Volunteers must receive training on research into the social and cognitive development of elementary, middle and high school students. They must also meet the selection standards and any additional criteria set by the law enforcement agency in charge of the volunteers.
Volunteers, who would have the power to arrest, must also meet state educational and firearms proficiency standards.
House Democratic leader Darren Jackson criticized how the program was passed and what he says is a lack of standards for the volunteers.
"Few yrs ago, with no debate or process, Repubs slipped language into the budget allowing armed volunteers in school.," Jackson tweeted Tuesday. "Law gives almost no guidance on how these vols will be trained or what standards they need to meet."
Burris, the Stanly County sheriff, defended the quality of the program. He said several law enforcement officers who are about to retire have offered to become volunteers.
"The individuals we’re putting in are former law enforcement with extensive training," Burris said. "They know how to handle themselves. These aren’t just anybody who’ve come off the street and want to work in a school.”
State law says there's no liability for any "good-faith action" taken by the volunteers. But the sheriffs in Stanly and Rockingham counties and school officials say they'll have their liability insurance available too if needed.
“Be ready to cover your insurance claims when someone acts out like they shouldn’t do," said Trump, the school security expert.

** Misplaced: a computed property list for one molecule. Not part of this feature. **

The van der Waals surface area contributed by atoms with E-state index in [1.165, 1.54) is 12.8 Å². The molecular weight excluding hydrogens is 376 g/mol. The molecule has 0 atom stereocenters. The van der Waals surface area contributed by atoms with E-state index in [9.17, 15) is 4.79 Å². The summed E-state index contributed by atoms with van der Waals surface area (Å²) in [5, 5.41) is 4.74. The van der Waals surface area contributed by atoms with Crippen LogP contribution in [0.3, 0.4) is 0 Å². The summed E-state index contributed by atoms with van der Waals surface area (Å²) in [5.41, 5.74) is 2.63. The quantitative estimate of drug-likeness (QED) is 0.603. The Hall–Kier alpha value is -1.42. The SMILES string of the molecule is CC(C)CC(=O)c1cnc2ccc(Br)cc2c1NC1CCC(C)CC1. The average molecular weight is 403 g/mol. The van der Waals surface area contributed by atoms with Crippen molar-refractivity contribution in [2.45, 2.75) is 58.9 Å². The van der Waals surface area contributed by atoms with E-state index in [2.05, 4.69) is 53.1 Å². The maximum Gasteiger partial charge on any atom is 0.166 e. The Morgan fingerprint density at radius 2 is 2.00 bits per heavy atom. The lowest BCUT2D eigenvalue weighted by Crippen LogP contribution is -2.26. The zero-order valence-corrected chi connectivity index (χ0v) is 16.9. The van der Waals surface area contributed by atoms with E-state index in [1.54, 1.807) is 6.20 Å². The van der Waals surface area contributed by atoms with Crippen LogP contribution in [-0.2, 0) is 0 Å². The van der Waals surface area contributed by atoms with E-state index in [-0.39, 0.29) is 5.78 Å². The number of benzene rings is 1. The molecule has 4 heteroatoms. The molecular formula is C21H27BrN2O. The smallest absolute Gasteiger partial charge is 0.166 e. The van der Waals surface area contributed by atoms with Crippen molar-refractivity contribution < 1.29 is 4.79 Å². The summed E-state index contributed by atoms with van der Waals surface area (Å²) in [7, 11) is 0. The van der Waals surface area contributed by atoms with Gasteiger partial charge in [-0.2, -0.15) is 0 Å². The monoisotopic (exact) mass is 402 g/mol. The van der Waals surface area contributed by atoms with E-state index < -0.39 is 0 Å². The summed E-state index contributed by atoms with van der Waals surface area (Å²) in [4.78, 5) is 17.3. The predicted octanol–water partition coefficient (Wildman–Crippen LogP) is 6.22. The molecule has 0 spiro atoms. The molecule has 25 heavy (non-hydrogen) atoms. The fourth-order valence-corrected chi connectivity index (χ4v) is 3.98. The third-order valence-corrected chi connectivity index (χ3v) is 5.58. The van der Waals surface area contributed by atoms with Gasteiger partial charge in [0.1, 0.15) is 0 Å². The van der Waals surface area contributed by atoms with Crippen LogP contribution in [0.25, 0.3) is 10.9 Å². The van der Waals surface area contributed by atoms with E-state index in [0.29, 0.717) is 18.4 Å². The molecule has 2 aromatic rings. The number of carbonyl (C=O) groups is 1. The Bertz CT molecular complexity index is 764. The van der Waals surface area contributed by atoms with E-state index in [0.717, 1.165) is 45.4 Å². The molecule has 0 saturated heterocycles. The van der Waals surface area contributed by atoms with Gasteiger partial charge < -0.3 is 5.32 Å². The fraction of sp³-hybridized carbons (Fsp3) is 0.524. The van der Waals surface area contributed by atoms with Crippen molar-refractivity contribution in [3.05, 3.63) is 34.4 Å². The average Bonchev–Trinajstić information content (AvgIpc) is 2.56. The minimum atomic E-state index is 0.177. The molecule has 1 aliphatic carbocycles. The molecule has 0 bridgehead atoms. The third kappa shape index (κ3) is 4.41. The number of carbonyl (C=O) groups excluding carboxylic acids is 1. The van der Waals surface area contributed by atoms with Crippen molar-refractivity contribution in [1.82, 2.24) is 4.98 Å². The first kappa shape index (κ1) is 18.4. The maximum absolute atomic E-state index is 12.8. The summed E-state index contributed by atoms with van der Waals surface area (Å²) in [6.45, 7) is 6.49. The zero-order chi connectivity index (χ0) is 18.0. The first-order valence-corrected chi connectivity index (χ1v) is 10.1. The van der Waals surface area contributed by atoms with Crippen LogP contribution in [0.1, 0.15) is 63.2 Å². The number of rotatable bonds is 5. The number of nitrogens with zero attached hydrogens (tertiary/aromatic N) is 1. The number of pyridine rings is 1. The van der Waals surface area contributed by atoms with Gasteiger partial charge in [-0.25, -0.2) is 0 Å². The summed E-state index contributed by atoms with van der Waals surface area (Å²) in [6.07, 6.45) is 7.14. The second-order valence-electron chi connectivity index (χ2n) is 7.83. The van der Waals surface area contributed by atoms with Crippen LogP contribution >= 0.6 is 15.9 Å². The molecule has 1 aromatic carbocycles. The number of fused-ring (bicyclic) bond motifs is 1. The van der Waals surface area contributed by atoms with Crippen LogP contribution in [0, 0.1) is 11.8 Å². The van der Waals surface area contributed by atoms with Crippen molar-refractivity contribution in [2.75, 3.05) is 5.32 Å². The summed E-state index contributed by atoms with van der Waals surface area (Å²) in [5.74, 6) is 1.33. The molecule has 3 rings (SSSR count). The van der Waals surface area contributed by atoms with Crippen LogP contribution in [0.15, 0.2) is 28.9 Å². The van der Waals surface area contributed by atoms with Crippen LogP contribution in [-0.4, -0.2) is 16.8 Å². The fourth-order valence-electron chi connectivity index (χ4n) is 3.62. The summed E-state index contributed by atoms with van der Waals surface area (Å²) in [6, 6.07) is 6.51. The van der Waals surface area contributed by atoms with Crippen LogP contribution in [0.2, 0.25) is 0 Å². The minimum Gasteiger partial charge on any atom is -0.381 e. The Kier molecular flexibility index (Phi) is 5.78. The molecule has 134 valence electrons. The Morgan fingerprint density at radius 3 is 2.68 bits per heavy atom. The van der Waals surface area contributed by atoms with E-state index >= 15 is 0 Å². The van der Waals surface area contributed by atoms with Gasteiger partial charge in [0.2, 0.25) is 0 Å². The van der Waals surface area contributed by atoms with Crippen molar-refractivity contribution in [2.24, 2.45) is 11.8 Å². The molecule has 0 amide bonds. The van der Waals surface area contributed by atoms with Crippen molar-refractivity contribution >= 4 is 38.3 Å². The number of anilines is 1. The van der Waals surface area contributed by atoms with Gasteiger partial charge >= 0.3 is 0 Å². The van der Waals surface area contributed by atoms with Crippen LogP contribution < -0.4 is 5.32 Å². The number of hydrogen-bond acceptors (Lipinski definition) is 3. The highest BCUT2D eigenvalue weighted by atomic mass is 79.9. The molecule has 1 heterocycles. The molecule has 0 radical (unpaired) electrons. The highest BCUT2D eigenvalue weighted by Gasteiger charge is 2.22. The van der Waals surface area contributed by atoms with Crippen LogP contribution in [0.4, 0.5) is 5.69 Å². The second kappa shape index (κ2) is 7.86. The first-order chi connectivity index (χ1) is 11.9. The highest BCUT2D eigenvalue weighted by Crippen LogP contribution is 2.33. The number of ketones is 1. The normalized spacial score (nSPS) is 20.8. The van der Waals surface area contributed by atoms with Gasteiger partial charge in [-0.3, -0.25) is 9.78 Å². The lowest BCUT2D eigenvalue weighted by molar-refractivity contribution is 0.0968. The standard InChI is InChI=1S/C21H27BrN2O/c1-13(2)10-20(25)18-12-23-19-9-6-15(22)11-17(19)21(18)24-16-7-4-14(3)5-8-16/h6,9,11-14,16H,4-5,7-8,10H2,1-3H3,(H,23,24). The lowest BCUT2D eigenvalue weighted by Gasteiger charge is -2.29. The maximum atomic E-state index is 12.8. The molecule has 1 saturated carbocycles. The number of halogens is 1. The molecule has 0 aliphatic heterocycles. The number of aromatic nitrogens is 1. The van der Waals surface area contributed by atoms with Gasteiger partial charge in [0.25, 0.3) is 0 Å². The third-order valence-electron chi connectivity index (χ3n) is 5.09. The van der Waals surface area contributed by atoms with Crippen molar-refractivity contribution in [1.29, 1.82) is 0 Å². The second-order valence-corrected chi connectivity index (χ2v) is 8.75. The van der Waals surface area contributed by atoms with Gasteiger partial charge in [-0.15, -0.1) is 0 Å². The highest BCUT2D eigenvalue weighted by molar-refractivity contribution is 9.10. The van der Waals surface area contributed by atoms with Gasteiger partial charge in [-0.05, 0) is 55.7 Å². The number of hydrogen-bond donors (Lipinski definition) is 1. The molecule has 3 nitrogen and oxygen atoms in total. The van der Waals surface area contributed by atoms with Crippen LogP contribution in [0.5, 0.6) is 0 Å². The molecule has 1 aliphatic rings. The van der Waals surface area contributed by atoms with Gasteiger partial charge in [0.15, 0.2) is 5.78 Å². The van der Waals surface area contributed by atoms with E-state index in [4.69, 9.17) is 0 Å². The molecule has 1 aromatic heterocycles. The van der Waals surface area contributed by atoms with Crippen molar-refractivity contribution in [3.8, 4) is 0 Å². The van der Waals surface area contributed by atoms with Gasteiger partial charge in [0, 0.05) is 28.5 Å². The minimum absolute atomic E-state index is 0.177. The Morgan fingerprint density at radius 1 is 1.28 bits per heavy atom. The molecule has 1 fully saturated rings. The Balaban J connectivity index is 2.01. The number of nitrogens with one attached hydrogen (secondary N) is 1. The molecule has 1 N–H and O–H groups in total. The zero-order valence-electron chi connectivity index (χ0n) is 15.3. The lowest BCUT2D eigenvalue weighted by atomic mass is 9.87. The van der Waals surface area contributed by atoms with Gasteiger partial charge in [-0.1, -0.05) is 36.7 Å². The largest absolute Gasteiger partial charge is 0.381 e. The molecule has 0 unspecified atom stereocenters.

Senate Republican leader Phil Berger was among the state lawmakers who stood with Rockingham County leaders to support the use of volunteer school resource officers.
"This is the right step to take, one of many that I think need to be taken," said Berger, who is from Rockingham County.
But the idea of adding more armed personnel doesn't sit well with groups who are critical of the presence of school resource officers. Peggy Nicholson, co-director of the Youth Justice Project of the Southern Coalition for Social Justice, said the volunteers will likely continue the trend of students of color being disproportionately targeted by law enforcement.
“We don’t have good research or data that putting more school resource officers or guns into schools improves school safety," Nicholson said. "The only data we really have is that it results in more referrals of students to courts."
Henderson County leaders say the western North Carolina community wants to hire armed security guards for every school because they're not sure they can get enough volunteers who'd meet their standards.
Trump said the problem with using volunteers is that you can't make them come to work if they don't want to do so.
"I certainly commend those officers and veterans who want to do the right thing," Trump said. "That said, if you’re running volunteer programs, you’re running a group of volunteers."
Johnston County Superintendent Ross Renfrow sent a message to parents earlier this month saying the district was talking with groups about placing retired law enforcement, military, and emergency management personnel in each school. But two weeks later, he emailed school board members to say that "armed volunteers is not on our agenda at this time."
The concept of armed volunteers isn't getting interest in North Carolina's largest school districts — those in urban areas that have trended Democratic.
“We haven’t talked about any use of weapons, whether it be armed teachers or armed volunteers," said Monika Johnson-Hostler, chairwoman of the Wake County school board. "I don’t know where the community or the board stands on this.”
The two counties pursuing the program, Stanly and Rockingham, are strongly Republican. James, the Stanly County superintendent, said they don't have as much money as the larger districts to try to beef up school security.
"This is a way this conservative community thought it could try to make school safer," he said.
Ann Doss Helms of the Charlotte Observer contributed.